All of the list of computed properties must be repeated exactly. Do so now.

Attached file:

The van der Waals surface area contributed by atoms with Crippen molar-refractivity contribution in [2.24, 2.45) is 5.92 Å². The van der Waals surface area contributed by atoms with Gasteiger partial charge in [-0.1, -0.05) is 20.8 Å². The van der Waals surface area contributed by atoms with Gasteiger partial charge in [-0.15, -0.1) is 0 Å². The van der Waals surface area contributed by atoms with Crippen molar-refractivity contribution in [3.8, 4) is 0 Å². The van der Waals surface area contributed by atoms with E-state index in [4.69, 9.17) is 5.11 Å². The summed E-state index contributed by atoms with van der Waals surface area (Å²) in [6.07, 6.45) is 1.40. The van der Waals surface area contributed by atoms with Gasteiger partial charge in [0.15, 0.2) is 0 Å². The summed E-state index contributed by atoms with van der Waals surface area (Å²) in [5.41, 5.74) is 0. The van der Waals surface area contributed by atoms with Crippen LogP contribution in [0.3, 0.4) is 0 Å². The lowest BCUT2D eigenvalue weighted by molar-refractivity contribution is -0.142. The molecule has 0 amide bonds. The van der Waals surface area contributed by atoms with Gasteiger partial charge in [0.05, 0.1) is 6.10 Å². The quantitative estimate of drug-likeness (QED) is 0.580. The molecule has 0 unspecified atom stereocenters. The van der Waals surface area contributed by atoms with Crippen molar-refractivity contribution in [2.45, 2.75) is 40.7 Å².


The van der Waals surface area contributed by atoms with Crippen molar-refractivity contribution in [2.24, 2.45) is 5.92 Å². The van der Waals surface area contributed by atoms with Gasteiger partial charge in [-0.1, -0.05) is 20.8 Å². The van der Waals surface area contributed by atoms with Gasteiger partial charge in [-0.15, -0.1) is 0 Å². The van der Waals surface area contributed by atoms with Crippen molar-refractivity contribution in [3.8, 4) is 0 Å². The van der Waals surface area contributed by atoms with E-state index in [4.69, 9.17) is 5.11 Å². The summed E-state index contributed by atoms with van der Waals surface area (Å²) in [6.07, 6.45) is 1.40. The van der Waals surface area contributed by atoms with Gasteiger partial charge in [0.15, 0.2) is 0 Å². The summed E-state index contributed by atoms with van der Waals surface area (Å²) in [5.41, 5.74) is 0. The van der Waals surface area contributed by atoms with Crippen LogP contribution in [0.3, 0.4) is 0 Å². The lowest BCUT2D eigenvalue weighted by molar-refractivity contribution is -0.142. The molecule has 0 amide bonds. The van der Waals surface area contributed by atoms with Gasteiger partial charge in [0.05, 0.1) is 6.10 Å². The quantitative estimate of drug-likeness (QED) is 0.580. The molecule has 0 unspecified atom stereocenters. The van der Waals surface area contributed by atoms with Crippen molar-refractivity contribution in [2.45, 2.75) is 40.7 Å².